The Bang Bang Club is a film of halves: one of them a harrowing recreation of a turbulent period in SA history, the other an unconvincing “brumance”. Muddling through the middle of these two genres, the film never really ignites the way one would expect given the explosiveness of its source material.
Based on Greg Marinovich and Joao Silva’s book, The Bang-Bang Club: Snapshots from a Hidden War, the film chronicles the experiences of four photographers working in the townships during the last years of apartheid. Though the Canadian-SA production clearly has noble intentions, many of the compromises it makes rob it of its power.
The Bang Bang Club is a technically accomplished film. SA-born director Steven Silver’s experience as a documentary maker shines through in his visceral handheld camera work.
Using the iconic photographs for guidance, he brings you up close to the violence that gripped the townships during the country’s transition to democracy. Silver’s gaze on the third force-fuelled conflict between Inkatha and the ANC as well as its consequences is unflinching. At its best, the film is a gut-wrenching reminder of the history that still scars the country.
Where the film falls spectacularly short is in its attempts to frame this history with a dramatic narrative. The book’s perceptive meditation on the way the photographers were marked by the violence they saw does not translate well into the film. One exception is the sensitive handling of Carter’s breakdown and suicide following his Pulitzer Prize win for his famous photo of a vulture stalking a child in Sudan.
The four photographers — Marinovich, Silva, Kevin Carter and Ken Oosterbroek — are shown as chasing “bang-bang” in the day and sex and drugs at night as eagerly as surfers chasing waves. There was undoubtedly an element of machismo in the way they threw themselves into dangerous situations in pursuit of the perfect picture.
But reducing them to a brotherhood of adrenalin junkies seems unfair. What we end up with is something like Point Break with cameras rather than surfboards. The moral and ethical questions that haunted Carter and the other photographers are dealt with in a cursory manner only.
Was it wrong for the photographers to profit from the suffering they documented? When should they have stopped spectating to help the people they were photographing? Did their pictures of township killing harm rather than help the anti-apartheid movement? The film raises the issues, but doesn’t really engage with them.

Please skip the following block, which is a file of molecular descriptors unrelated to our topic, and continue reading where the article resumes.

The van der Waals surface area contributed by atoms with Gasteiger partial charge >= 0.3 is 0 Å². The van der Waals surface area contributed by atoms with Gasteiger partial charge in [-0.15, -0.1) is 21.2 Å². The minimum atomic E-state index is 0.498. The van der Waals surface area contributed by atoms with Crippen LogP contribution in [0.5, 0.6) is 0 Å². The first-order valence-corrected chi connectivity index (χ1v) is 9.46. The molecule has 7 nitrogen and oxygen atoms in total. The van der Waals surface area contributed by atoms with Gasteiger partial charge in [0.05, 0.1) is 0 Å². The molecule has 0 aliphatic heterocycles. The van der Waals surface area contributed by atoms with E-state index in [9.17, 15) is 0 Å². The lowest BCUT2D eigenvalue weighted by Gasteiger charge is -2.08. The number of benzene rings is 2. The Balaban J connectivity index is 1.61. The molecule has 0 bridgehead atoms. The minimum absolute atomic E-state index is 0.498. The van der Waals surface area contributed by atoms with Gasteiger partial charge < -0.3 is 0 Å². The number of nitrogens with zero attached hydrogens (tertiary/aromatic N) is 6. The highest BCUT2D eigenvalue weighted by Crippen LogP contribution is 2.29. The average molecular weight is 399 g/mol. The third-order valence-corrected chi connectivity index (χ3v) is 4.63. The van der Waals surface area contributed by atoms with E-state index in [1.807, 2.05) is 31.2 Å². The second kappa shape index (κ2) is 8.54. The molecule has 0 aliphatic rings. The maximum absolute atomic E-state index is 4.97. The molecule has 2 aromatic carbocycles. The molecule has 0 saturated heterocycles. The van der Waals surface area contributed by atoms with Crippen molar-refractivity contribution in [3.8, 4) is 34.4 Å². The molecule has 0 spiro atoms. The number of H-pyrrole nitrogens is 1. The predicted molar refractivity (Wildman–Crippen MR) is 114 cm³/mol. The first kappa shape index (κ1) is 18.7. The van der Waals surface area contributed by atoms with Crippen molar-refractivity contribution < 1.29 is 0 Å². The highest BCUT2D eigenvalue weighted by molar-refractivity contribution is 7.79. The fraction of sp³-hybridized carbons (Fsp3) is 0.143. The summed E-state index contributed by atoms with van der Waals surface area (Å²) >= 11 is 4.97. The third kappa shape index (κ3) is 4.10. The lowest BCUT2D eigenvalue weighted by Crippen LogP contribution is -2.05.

Some of the liberties that the script takes with the truth for dramatic effect are also troublesome, given that we’re talking about recent history. In the film’s relation of events, photographer Abdul Shariff is depicted as a rookie who dies in a shooting after Marinovich invites him to ride with the Bang-Bang Club. In reality, Marinovich was in Somalia when Shariff died.
There are also questions about the way that the film portrays a romance between Marinovich and The Star’s pictures editor Robin Comley. Critic Peter Feldman, who worked at The Star at the time of the Bang-Bang Club, for one believes that this affair did not take place. It rankles that the facts have been tinkered with to create a more commercially palatable film rather than to try and tell a large truth about the events or the characters.
The Bang Bang Club trailer (via YouTube):
Much of the dialogue and many of the accents will jar for SA viewers. The script lays the “howzits” and “chinas” on thick to give it an authentic flavour, but it never really captures the cadences of white SA speech. Most of the acting is okay, accents from the North American actors aside.
The blank Ryan Phillippe, who is good at playing preppy sociopaths and little else, is rather flat as Marinovich but at least his SA accent doesn’t offend too much. The same can’t be said for the comely Malin Akerman as Comley and Taylor Kitsch as Carter, both of whom trip over the notoriously tricky local accent.
We don’t get too much of a sense of who Oosterbroek and Silva are from the film. They are ably played by SA actors Neels van Jaarsveld and Frank Rautenbach, but are not given as much screen time as the international stars.
In its most compelling moments, The Bang Bang Club hits hard with some truths about the SA situation. But the film isn’t faithful enough to the facts to be completely successful as a documentary and its characterisation and plotting are too thin for it to work as a drama. Tellingly, the most powerful part of The Bang Bang Club is the reel of the photographers’ pictures displayed over its closing credits. — Lance Harris, TechCentral
- Read Time magazine’s Kevin Carter profile